George Smart (1845-1862) was born in Andover to Hugh and Jane Smart, who had emigrated from Scotland just three years before. Hugh Smart was a flax dresser at Andover’s Smith & Dove mill, and his sons were on track to follow him into the mills. In 1860, fourteen-year-old George was working as an apprentice machinist. He left Andover in the spring of 1861, as Company H’s drummer, along with brother-in-law Milton B. Townsend and brother Alexander, a sergeant in Amesbury’s Company E. With the rest of the company, he was assigned to garrison duty outside of Washington, DC, but fell seriously ill before the regiment had seen any serious action. Hugh Smart, notified that his son was gravely ill, traveled to Ft. Albany, but George succumbed on July 7, 1862, probably to the effects of malaria, which affected many in the company. Hugh Smart brought his son’s remains home to Andover for burial at South Church cemetery.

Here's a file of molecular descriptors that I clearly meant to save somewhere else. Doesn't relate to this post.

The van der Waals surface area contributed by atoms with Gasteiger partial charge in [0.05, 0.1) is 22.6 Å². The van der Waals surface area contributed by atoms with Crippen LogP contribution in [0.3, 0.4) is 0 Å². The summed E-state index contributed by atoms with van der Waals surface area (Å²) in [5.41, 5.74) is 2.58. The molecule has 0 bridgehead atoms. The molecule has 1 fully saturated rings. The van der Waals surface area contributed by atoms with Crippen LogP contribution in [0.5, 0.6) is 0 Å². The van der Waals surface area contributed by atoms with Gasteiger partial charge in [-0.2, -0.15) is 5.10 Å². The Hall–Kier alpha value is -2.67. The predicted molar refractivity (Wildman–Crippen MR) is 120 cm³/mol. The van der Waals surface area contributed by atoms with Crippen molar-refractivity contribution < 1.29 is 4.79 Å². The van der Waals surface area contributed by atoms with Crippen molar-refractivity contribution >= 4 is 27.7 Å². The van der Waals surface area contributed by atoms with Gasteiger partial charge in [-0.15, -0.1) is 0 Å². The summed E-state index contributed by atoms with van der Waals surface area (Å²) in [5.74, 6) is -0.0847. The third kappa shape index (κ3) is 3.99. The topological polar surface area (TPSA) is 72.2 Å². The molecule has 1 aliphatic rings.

The death of the drummer boy hit the company hard. Andover Advertiser correspondent S.B. reported that all those who were off duty fired three volleys in tribute as they escorted Hugh Smart and his sorrowful burden as far as they were permitted. Fellow Andover soldier “Gat” Holt wrote, “Only think of it, he has got to die out here far from home and friends. He will never see his Mother nor his sisters any more. It makes me feel very sad to think of it.”